Canadians are opening their wallets to show support for Ukraine amid the Russian invasion, but observers say it pays to do some research before donating.
Multiple organizations have launched emergency relief efforts for Ukraine, from registered charities and nonprofits to crowdfunding for grassroots projects and individual families.
With so many options of where to give, charity industry experts say Canadians should consider a few factors before making donations.
“It’s marvellous to witness the generosity of Canadians,” said Bruce MacDonald, president and CEO of Imagine Canada, an organization that acts like an industry association for charities.
“But it’s a good idea to do a little bit of homework,” he said. “Make sure that your trust barometer feels really good.”
It can be as simple as reviewing an organization’s financial statements or the impact of their programs on their website, he said.
A website like canadahelps.org, which connects charities and donors, can help people find a charitable organization that fits their interests, MacDonald said.
It lists a number of charities, including UNICEF Canada, the Canada-Ukraine Foundation, CARE Canada and Save the Children Canada.
The federal government announced Friday it would match individual donations to the Canadian Red Cross up to $10 million to help bring humanitarian aid to Ukraine.
Red Cross spokesperson MairiAnna Bachynsky said the Red Cross is “always encouraged by the generosity of Canadians and this has been no exception.”
“The Canadian Red Cross is able to work alongside the Red Cross Red Crescent Movement to support to those impacted by this ongoing humanitarian crisis,” she said in an email. “The support provided will address immediate and ongoing relief efforts, long-term recovery, resiliency, and other critical humanitarian activities as needs arise, both in Ukraine and surrounding countries, including those who are displaced.”
Bachynsky was unable to provide a figure on how many donations it had received as part of its Ukraine humanitarian crisis appeal or the amount fundraised so far.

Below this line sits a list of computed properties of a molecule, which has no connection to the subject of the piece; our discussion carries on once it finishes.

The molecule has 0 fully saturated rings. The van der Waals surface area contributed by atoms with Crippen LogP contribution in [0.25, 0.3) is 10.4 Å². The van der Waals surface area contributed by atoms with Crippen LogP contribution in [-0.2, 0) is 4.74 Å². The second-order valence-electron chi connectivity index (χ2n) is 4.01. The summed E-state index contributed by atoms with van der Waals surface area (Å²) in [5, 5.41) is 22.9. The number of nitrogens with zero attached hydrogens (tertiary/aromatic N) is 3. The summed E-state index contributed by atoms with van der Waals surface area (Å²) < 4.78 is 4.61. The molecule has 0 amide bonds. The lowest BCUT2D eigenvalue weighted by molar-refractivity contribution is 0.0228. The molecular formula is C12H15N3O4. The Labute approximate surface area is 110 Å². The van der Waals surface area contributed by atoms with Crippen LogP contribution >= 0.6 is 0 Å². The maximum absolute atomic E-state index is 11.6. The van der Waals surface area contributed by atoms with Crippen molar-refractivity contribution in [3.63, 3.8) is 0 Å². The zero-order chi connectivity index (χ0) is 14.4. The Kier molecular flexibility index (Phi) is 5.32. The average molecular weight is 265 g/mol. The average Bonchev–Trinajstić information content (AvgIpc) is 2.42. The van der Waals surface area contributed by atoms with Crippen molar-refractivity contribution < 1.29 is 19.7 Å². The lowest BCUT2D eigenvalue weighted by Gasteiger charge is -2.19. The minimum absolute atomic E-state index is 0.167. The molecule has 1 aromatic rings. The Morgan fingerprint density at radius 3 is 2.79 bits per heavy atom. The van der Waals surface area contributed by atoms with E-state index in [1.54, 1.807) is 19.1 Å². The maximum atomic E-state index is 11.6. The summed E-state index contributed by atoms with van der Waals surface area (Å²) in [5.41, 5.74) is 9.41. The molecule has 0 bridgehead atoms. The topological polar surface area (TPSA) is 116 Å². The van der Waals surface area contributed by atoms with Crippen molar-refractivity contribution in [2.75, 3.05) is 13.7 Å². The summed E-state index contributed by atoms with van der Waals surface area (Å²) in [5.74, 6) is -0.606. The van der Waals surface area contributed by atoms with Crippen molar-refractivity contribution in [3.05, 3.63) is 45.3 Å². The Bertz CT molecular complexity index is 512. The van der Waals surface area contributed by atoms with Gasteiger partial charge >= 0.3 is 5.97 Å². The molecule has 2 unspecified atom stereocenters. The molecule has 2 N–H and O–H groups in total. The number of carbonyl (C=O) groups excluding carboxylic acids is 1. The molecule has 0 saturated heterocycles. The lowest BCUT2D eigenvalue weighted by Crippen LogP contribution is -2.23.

Canadian actor Ryan Reynolds and his wife Blake Lively committed to matching donations to the United Nations High Commissioner for Refugees up to $1 million.
Kate Bahen, managing director of Charity Intelligence Canada, said while giving to charity is commendable “there is a limited role charities play in full outright war.”
“It’s a much more limited role when you have a full blown military conflict,” she said. “When you go into a war situation, it sort of changes everything. You don’t want to be sending goats.”
Responding to a natural disaster like an earthquake that is over is very different for a charity than a conflict that is still ongoing, Bahen said.
“It’s been three days and we don’t know how long this will go on for,” she said. “We can be a bit more thoughtful.”
Meanwhile, unlike charities, crowdfunding projects have more leeway to fundraise for specific conflict-related needs such as body armour or even weapons.
“I’ve never seen this before,” said Bahen, a veteran of the charity industry.
Yet unlike with registered charities, she said it’s impossible to track the accountability of many of those crowd fundraising initiatives.
Meanwhile, Canada has a rich history of private citizens sponsoring refugees, and some Canadians may opt to pool their support with others to help a family immigrate, Bahen said.
“We can bring displaced Ukrainians into our country through private sponsorship,” she said. “Church groups or book clubs can get together to sponsor a family.”
This report by The Canadian Press was first published Feb. 26, 2022.